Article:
Vietnam: More than 2,000 Deaf Children to Benefit from Improved Education Through Sign Language

Vietnam Deaf Education

Just over 2,000 primary school deaf students in Vietnam are targeted for a better education through an improved Vietnamese sign language-based curricula and teacher training. This will be made possible through a grant agreement signed between the Government of Vietnam and the World Bank. The US$3 million grant was provided by the Global Partnership for Results-Based Approaches (GPRBA) and financed by Australia’s Department of Foreign Affairs and Trade (DFAT).

“GPRBA, using its considerable experience in results-based and innovative financing approaches, has designed a project that ensures a better education for deaf students in Vietnam,” said Ms. Maitreyi B. Das, Practice Manager for Urban, Disaster Risk Management, Resilience and Land Global Practice at the World Bank. “Those who before would be taught only in the spoken language of hearing students in the formal education system, will now receive a quality education that better meets their needs by using Vietnamese sign language.”

The objective of the project is to facilitate the integration of deaf children into mainstream and special education through the engagement of parents, caregivers, teachers, and deaf mentors, as well as the community at large.  The program’s goals are to increase the proportion of deaf students with access to primary education through Vietnamese sign language (VSL), and to train 500 primary school teachers and teaching assistants to use VSL to teach the subjects of mathematics and Vietnamese.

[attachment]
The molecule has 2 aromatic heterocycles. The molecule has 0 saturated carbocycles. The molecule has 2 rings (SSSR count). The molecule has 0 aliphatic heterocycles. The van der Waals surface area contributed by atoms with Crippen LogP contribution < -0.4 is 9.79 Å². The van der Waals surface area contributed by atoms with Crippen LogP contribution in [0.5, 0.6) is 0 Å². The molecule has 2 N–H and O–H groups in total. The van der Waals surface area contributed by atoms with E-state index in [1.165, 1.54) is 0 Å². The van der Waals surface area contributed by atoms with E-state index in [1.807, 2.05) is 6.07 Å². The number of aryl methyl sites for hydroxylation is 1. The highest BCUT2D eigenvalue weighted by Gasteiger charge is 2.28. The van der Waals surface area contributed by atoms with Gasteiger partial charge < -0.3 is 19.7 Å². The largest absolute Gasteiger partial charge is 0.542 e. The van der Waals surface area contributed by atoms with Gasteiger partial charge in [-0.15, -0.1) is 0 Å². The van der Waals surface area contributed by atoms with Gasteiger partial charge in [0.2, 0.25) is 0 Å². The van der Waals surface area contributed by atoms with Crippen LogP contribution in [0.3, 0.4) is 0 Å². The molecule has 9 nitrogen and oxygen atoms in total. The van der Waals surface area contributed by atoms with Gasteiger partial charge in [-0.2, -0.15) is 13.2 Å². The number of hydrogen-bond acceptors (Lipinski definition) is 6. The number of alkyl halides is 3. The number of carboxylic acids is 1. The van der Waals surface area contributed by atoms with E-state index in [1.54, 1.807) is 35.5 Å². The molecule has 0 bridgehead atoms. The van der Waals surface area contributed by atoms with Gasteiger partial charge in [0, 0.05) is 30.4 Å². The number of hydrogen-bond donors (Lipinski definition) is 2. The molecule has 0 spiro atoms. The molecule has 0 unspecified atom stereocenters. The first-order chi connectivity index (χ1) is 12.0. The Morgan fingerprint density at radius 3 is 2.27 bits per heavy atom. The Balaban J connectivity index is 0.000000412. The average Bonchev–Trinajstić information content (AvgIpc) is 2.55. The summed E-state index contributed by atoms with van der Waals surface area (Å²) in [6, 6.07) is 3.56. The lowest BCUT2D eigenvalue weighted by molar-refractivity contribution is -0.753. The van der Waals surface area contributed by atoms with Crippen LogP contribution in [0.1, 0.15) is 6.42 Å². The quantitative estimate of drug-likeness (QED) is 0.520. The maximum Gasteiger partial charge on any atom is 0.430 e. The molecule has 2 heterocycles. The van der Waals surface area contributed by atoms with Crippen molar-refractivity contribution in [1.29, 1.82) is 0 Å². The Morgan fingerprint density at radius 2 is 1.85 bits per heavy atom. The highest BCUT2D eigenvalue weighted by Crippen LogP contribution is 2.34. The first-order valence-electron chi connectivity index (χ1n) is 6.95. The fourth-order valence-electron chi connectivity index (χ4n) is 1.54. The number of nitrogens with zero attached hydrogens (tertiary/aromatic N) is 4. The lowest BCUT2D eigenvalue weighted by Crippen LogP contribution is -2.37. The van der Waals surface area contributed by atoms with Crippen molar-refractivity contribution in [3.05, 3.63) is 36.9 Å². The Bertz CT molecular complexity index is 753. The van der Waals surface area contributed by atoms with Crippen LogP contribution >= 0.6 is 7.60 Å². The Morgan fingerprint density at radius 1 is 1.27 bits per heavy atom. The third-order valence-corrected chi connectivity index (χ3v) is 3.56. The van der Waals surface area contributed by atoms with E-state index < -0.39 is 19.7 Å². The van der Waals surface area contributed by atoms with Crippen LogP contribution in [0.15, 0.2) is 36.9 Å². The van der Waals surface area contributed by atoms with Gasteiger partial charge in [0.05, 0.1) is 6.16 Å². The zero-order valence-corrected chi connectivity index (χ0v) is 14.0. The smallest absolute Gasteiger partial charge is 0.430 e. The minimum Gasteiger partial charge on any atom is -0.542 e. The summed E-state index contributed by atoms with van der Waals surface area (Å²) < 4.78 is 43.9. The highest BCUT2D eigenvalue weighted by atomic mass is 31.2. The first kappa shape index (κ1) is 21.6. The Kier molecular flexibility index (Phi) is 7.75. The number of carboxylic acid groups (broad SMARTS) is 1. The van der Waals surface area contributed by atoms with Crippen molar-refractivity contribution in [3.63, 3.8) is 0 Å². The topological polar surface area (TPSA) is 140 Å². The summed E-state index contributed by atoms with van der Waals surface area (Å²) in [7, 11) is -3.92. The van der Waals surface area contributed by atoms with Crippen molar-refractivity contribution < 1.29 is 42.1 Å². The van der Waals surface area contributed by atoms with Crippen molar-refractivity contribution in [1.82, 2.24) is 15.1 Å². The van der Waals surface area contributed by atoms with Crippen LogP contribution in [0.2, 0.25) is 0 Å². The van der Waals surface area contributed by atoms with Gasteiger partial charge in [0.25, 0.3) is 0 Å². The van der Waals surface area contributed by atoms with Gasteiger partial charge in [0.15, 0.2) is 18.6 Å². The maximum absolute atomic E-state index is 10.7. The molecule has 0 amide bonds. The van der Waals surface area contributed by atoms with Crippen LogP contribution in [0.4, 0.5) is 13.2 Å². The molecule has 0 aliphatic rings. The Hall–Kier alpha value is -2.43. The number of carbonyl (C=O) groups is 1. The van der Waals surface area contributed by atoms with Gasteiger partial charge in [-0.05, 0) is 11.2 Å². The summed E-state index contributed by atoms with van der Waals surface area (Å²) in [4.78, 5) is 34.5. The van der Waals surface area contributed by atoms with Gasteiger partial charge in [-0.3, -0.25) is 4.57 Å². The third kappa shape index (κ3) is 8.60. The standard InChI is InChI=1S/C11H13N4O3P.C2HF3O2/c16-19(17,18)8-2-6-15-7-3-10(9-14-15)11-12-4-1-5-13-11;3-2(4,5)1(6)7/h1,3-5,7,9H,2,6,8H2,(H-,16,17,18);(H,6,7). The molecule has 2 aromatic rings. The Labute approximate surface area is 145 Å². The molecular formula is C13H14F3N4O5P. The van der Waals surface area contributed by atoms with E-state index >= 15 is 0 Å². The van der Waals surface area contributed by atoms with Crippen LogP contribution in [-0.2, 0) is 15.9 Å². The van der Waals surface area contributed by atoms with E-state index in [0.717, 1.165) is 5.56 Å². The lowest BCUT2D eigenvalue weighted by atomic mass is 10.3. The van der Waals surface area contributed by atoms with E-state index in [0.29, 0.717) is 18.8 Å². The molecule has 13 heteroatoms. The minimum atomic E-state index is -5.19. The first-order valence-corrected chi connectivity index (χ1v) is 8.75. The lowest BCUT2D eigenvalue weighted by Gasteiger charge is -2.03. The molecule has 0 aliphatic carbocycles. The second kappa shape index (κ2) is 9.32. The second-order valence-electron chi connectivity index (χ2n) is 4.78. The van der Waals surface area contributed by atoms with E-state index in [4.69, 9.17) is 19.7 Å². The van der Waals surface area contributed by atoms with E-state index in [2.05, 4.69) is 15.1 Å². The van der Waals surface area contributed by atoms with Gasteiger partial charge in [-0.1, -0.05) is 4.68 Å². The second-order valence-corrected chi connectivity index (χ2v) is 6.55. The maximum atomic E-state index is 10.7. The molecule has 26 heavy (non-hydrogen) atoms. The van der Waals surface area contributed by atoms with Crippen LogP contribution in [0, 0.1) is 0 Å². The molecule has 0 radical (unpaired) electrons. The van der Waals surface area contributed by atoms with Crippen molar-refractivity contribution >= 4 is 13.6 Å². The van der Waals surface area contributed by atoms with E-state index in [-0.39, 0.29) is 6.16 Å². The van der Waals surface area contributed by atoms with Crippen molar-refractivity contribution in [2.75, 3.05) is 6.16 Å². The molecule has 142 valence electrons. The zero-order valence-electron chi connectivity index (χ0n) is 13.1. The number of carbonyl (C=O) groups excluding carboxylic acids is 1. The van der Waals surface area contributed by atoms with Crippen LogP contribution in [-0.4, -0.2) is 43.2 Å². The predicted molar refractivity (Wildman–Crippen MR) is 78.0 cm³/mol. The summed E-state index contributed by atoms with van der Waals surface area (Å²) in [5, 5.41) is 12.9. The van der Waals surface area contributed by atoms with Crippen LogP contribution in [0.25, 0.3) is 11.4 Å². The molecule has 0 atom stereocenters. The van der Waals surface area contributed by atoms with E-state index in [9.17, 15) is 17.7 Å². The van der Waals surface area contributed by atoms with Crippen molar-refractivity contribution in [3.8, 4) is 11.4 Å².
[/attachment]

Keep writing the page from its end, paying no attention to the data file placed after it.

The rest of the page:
The project will produce a set of animated video lessons to teach mathematics and Vietnamese language for Grades 1 to 5 to reinforce the development of these improved education methods.  It will also triple the number of the VSL lexicon from 2,000 to 6,000 hand gestures. In addition, the project will fund the development of training materials that will help in building the capacity of teachers, teaching assistants, parents, caregivers, and mentors of deaf students.

The project will provide incentives to schools through subsidies for them to enroll deaf children and to teach them using VSL, in line with the government’s policy to increase access to education for children with disabilities. During the project’s first year, 1,500 and 200 deaf children will enroll in specialized and inclusive schools, respectively; the following year, another 300 and 40 students respectively, will enroll in Grade 1, replacing the students graduating Grade 5. Overall, the total number of deaf children enrolled throughout the project life is 2,040.

Both private and public schools in participating provinces will be eligible for the subsidy if they commit to provide VSL-based education services to deaf children. The project will be implemented in the provinces of Bà Rịa - Vũng Tàu, Bắc Kạn, Cà Mau, Cao Bằng, Đắk Lắk, Haiphong, Hanoi, Lâm Đồng, Nam Định, Ninh Thuận, Phú Yên, Quảng Bình, Quảng Ngãi, Son La, Thái Nguyên, Thành phố Hồ Chí Minh, Thừa Thiên - Huế , Tiền Giang,  Vĩnh Long, and Yên Bái.

“The World Bank has helped us design a project that has all the components for successful implementation, and we are confident that this has opened a new path for us to improve education opportunities for children with hearing impairment,” said Mr. Nguyễn Hữu Độ, Vice Minister of Education and Training.

This step to “leave no one behind” regarding a quality education is crucial to making opportunities for a better life a reality to this disadvantaged group. Such progress in deaf education is closely related to at least three of the UN Sustainable Development Goals (SDGs) for 2030: to eliminate disparities in education and ensuring equal access for vulnerable populations (SDG4), to promote opportunities for full and productive employment (SDG8), and to reduce inequality within a country and promote social, economic and political inclusion (SDG10).  Ultimately, the desired outcome is to build a more solid foundation for hearing-impaired students to more fully integrate into the Vietnamese society and lead independent lives.

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